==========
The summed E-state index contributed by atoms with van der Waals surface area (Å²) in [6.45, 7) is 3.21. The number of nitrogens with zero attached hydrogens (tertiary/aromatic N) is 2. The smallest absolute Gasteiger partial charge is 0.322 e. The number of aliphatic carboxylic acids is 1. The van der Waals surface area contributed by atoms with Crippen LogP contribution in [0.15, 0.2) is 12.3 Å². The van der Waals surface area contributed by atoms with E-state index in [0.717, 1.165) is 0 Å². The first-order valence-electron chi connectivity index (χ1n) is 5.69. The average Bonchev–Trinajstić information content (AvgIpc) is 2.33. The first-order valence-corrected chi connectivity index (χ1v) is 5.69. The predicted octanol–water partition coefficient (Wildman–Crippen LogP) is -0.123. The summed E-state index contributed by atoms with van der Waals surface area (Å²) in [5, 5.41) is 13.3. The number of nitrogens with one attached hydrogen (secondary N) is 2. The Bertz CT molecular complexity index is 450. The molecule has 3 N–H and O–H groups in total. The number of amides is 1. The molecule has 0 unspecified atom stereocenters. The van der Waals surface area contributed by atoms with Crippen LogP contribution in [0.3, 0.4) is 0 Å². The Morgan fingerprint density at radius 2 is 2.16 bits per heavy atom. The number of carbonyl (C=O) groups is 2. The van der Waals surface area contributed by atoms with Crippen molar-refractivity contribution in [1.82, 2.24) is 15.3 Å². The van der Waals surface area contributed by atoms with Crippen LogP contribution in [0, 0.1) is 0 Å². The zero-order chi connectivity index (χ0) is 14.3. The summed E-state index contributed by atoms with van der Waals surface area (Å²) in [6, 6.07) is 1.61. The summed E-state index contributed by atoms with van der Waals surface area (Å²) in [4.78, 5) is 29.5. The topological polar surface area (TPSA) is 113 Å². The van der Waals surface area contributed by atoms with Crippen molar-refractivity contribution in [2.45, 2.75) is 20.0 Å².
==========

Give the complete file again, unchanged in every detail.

The summed E-state index contributed by atoms with van der Waals surface area (Å²) in [6.45, 7) is 3.21. The number of nitrogens with zero attached hydrogens (tertiary/aromatic N) is 2. The smallest absolute Gasteiger partial charge is 0.322 e. The number of aliphatic carboxylic acids is 1. The van der Waals surface area contributed by atoms with Crippen LogP contribution in [0.15, 0.2) is 12.3 Å². The van der Waals surface area contributed by atoms with E-state index in [0.717, 1.165) is 0 Å². The first-order valence-electron chi connectivity index (χ1n) is 5.69. The average Bonchev–Trinajstić information content (AvgIpc) is 2.33. The first-order valence-corrected chi connectivity index (χ1v) is 5.69. The predicted octanol–water partition coefficient (Wildman–Crippen LogP) is -0.123. The summed E-state index contributed by atoms with van der Waals surface area (Å²) in [5, 5.41) is 13.3. The number of nitrogens with one attached hydrogen (secondary N) is 2. The Bertz CT molecular complexity index is 450. The molecule has 3 N–H and O–H groups in total. The number of amides is 1. The molecule has 0 unspecified atom stereocenters. The van der Waals surface area contributed by atoms with Crippen LogP contribution in [0.3, 0.4) is 0 Å². The Morgan fingerprint density at radius 2 is 2.16 bits per heavy atom. The number of carbonyl (C=O) groups is 2. The van der Waals surface area contributed by atoms with Crippen molar-refractivity contribution in [1.82, 2.24) is 15.3 Å². The van der Waals surface area contributed by atoms with Crippen LogP contribution in [0, 0.1) is 0 Å². The zero-order chi connectivity index (χ0) is 14.3. The summed E-state index contributed by atoms with van der Waals surface area (Å²) in [6, 6.07) is 1.61. The summed E-state index contributed by atoms with van der Waals surface area (Å²) in [4.78, 5) is 29.5. The topological polar surface area (TPSA) is 113 Å². The van der Waals surface area contributed by atoms with Crippen molar-refractivity contribution in [2.45, 2.75) is 20.0 Å².